This means basic maintenance on your computer (backing up files, emptying your trash, cleaning out your inbox), basic maintenance on your office or workspace (dusting, emptying the trash, vacuuming, etc.) and basic household maintenance (washing dishes, doing laundry, home repairs, etc.).
Don’t overlook maintenance on yourself, either. Getting some exercise every day and eating right can go a long way toward making you more productive.
You might be asking yourself what this has to do with finding time to do things in your life. Well, here’s the thing: If you don’t maintain all the things in your life that need it, eventually something is going to fail. This might be something as simple as having to take time out on a work day to do laundry because you’re completely out of clean clothes, or it might be something more major like a preventable illness or injury. When unexpected disasters crop up, they wreak havoc on our productivity. You end up spending more time playing catch-up than you would have if you had just maintained things in the first place. And if you include regular maintenance in your schedule, they really don’t take up much time at all.
- 10 Tips for Time Management in a Multitasking World5
A great article from Brazen Careerist on time management.
- 11 Time Management Tips6
An excellent time management article from About.com.
A blog devoted to the Getting Things Done system and other personal productivity and time management topics.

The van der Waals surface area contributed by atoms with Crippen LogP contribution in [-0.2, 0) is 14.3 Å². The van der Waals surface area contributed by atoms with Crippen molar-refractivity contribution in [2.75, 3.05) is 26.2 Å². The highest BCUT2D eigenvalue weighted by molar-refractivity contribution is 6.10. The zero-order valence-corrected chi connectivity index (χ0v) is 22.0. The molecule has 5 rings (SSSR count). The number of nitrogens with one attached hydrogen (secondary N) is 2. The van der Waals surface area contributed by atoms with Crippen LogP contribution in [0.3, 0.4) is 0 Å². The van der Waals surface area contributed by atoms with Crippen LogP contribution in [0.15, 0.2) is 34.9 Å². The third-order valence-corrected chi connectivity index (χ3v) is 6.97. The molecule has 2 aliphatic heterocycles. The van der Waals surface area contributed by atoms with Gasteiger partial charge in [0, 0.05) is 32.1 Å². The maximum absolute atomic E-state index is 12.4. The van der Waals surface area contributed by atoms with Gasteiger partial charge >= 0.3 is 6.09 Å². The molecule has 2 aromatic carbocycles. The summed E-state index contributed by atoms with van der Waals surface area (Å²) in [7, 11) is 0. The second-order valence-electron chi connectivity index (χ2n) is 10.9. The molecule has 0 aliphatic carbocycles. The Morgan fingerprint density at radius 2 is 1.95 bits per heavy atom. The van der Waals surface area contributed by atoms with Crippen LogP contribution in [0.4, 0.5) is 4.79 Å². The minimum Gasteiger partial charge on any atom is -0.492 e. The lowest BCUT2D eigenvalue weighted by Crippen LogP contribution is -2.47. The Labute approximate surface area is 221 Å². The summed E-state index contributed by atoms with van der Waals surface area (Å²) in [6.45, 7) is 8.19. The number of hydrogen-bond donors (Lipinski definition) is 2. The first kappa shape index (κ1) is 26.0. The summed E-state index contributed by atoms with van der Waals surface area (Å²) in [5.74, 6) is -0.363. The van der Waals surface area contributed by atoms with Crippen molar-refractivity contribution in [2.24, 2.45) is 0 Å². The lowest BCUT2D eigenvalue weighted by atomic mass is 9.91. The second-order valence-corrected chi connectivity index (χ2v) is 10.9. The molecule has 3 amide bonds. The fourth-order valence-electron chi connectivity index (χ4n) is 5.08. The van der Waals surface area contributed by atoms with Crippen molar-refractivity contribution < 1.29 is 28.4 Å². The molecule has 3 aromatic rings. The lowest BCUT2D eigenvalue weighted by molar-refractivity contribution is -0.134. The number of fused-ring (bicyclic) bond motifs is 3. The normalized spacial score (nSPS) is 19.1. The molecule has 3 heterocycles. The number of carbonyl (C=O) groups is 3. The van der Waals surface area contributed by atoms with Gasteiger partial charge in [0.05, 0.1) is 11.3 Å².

- How I Work in Chunks8
An article from Web Worker Daily covering one method of time management.
- GTD Toolbox: 100+ Resources for Getting Things Done9
One of my own articles, a roundup of time management and productivity tools.
- 8 Simple Online Time Management Tools for Freelancers10
A great roundup of tools compiled by Freelance Switch.
- 1 http://www.smashingmagazine.com/2009/06/11/effective-strategy-to-estimate-time-for-your-design-projects/
- 2 http://www.smashingmagazine.com/2009/08/19/simple-ways-freelancers-can-increase-productivity/
- 3 http://www.smashingmagazine.com/2009/05/26/20-time-saving-tips-to-improve-designers-workflow-part-1/
- 4 http://rememberthemilk.com
- 5 http://blog.penelopetrunk.com/2006/12/10/10-tips-for-time-management-in-a-multitasking-world/
- 6 http://sbinfocanada.about.com/cs/timemanagement/a/timemgttips.htm
- 7 http://www.43folders.com/
- 8 http://webworkerdaily.com/2009/09/05/how-i-work-in-chunks/
- 9 http://mashable.com/2009/01/29/getting-things-done/
- 10 http://freelanceswitch.com/productivity/8-simple-online-time-management-tools-for-freelancers/